We are also interested in proposing an alternative model based on open-source economies engaging community-led approaches to building resilient, decentralized, and environmentally sustainable networks. To create a more transparent and horizontal alternative production model, we use different materials socially available and or significant to us, such as porcelain and recycled plastic, to create different models of iPhones working with multiple collectives across Cuba.
Nancy Pelosi’s 2022 visit to Taiwan is the event launching the project. The Chinese American Museum of Chicago is the important first site where we can fully engage with the complexity of the Chinese/Taiwanese diaspora and its impact on technological access in other parts of the world such as in Cuba, as well as the AAPI and Latinx communities in Chicago.
Artificially designed porcelain sculptures
Installation, A4 anodized aluminum plates, 3D models printed on recycled plastic, and porcelain chips with AI-generated designs.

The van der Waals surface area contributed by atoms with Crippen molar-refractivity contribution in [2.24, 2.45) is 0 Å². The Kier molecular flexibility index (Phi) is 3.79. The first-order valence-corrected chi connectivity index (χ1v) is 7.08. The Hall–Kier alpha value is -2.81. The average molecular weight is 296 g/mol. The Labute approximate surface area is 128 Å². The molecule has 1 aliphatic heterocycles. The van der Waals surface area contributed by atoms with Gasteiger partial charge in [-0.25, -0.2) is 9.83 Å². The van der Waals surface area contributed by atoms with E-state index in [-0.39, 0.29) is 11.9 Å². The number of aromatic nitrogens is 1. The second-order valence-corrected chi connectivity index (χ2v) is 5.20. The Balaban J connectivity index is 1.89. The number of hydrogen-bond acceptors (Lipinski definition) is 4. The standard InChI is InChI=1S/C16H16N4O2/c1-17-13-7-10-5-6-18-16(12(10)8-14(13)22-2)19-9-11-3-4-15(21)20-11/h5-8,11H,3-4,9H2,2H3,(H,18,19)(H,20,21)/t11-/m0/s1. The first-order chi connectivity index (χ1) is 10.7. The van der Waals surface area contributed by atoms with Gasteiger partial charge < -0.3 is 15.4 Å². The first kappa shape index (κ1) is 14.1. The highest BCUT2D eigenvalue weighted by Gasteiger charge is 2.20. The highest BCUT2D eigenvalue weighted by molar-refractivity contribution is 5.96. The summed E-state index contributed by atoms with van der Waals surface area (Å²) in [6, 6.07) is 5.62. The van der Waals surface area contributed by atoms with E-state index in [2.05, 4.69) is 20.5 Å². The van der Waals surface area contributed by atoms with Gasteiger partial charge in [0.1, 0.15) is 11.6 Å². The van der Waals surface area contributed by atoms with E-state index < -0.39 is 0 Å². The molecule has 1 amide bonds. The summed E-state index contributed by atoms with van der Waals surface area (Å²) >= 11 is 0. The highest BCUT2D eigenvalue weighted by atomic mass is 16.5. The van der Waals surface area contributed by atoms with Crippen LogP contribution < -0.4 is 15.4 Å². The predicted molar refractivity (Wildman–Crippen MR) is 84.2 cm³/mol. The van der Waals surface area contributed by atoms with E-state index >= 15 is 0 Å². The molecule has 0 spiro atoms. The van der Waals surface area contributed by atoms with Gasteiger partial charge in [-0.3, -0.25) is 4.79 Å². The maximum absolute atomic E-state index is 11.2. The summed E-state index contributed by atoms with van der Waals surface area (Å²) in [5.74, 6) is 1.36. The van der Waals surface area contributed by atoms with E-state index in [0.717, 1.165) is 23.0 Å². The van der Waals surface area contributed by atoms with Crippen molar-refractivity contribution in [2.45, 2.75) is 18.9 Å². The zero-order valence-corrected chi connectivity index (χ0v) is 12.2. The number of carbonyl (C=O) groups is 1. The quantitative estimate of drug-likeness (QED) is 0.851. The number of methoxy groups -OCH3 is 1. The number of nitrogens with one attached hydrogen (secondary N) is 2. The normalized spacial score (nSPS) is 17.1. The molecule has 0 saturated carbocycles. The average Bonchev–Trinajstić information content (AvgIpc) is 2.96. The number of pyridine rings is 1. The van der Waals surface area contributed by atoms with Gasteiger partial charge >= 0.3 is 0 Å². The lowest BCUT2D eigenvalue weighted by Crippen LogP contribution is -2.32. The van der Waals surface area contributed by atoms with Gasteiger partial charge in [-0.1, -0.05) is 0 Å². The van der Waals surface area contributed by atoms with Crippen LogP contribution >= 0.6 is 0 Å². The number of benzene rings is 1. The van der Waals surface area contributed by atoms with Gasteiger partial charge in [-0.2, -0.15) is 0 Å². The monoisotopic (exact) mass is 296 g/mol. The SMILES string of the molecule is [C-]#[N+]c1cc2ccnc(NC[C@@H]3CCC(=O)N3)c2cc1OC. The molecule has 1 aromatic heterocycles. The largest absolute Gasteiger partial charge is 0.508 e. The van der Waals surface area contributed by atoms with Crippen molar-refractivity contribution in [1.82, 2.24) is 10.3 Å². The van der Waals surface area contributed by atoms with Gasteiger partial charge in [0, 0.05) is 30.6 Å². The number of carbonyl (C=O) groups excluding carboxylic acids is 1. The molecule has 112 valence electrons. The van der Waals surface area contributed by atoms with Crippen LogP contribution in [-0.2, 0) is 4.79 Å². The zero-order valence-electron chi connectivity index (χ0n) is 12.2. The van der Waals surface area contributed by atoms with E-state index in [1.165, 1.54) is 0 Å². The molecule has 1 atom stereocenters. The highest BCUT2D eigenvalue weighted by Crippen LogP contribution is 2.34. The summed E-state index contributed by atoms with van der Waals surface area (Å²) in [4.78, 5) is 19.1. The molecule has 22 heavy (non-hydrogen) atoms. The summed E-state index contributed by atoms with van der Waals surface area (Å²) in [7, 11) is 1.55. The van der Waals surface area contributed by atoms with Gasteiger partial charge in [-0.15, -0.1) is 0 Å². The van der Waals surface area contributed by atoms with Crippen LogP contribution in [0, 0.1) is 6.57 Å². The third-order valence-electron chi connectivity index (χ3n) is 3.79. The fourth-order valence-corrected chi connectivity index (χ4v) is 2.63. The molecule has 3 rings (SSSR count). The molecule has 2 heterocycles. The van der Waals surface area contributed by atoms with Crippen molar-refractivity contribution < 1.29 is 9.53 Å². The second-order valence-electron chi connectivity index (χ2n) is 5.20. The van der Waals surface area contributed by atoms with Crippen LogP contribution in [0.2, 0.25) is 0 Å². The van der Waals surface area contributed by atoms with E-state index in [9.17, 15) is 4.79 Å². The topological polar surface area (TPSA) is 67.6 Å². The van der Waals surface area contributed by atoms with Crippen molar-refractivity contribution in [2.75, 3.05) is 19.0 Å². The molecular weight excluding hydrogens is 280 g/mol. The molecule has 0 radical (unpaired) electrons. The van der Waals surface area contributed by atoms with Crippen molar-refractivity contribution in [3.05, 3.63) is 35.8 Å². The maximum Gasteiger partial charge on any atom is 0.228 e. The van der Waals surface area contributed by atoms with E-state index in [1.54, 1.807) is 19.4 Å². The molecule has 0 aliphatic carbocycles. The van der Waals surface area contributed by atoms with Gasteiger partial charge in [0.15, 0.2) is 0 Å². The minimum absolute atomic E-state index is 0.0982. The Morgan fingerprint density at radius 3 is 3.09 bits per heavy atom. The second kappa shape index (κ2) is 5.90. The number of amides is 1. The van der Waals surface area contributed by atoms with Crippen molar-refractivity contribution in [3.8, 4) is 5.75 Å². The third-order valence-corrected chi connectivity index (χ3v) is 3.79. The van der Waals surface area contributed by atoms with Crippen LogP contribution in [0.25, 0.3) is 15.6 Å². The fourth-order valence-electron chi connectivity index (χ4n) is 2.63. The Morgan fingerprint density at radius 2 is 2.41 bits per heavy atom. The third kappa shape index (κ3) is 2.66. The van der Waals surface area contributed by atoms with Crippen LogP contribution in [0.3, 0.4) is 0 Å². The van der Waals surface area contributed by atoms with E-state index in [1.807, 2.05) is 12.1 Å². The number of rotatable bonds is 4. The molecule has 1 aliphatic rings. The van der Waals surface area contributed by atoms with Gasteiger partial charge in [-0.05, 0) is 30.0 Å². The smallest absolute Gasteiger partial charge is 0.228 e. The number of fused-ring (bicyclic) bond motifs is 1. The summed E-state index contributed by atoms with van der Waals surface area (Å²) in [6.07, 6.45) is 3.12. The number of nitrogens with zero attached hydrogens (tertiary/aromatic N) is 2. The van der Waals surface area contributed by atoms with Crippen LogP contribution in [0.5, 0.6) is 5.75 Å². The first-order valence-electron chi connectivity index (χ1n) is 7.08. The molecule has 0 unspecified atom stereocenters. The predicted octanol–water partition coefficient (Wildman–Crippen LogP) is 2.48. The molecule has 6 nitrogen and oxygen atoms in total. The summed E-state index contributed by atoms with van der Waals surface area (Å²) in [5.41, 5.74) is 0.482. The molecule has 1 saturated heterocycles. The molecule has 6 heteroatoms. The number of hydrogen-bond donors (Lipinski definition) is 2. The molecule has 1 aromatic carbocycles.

CubaCreativa [Hacking iPhone]
As part of the CubaCreativa project [2014-ongoing]
Video installation employing Apple devices.
Made in Taiwan [COOL]
COOL is the acronym for «Country of Origin Label» required by the World Trade Organization to indicate rules of origin criteria needed to determine the national source of a product. It designates the economic, geographic, and political status of an object in international trade. “Made in Taiwan [COOL]” is a text and architectural facade intervention transforming the WTO required country of origin label “Made in Taiwan’ into a spatial and digital brand identity, temporarily re-branding the institutional space of the Chinese American Museum of Chicago into a product as a commentary on the social and material contexts of our contemporary digital connectivity.
Made in Taiwan Server.01
WEMO/Solar Panel and Offline server
Using two devices, all the research process of the exhibition with texts, photographs, videos, and external links as an intervention throughout the museum accessible to gallery goers and the public of Chinatown in Chicago.
CAMOC Board of Directors: Soo Lon Moy, Ed Jung, Andrea Stamm, Judy SooHoo and Mabel Menard.
Museum curatorial team: Riley Ren and Leo Wang.
Porcelain Production: Jeremy Hatch.
Plastic recycling and 3D printing machines: COPINCHA (Maurice Haedo, Radames Alarcón and all members of the community).
Table fabrication and consultation: Shawn Michael Lucas.
Offline server development: Eduardo Pujol.
Web design: Yoan Gutierrez and Xdot Estudios.
3D modeling: Michel Parga.
Photo: Sunny Choi and the artists.
And a very special thank you to Royce Smith, Fountainhead, Nicole Martinez, O, Miami Festival, Adonis Ferro, Chuli Herrera, and all those who in one way or another helped in the development of this project.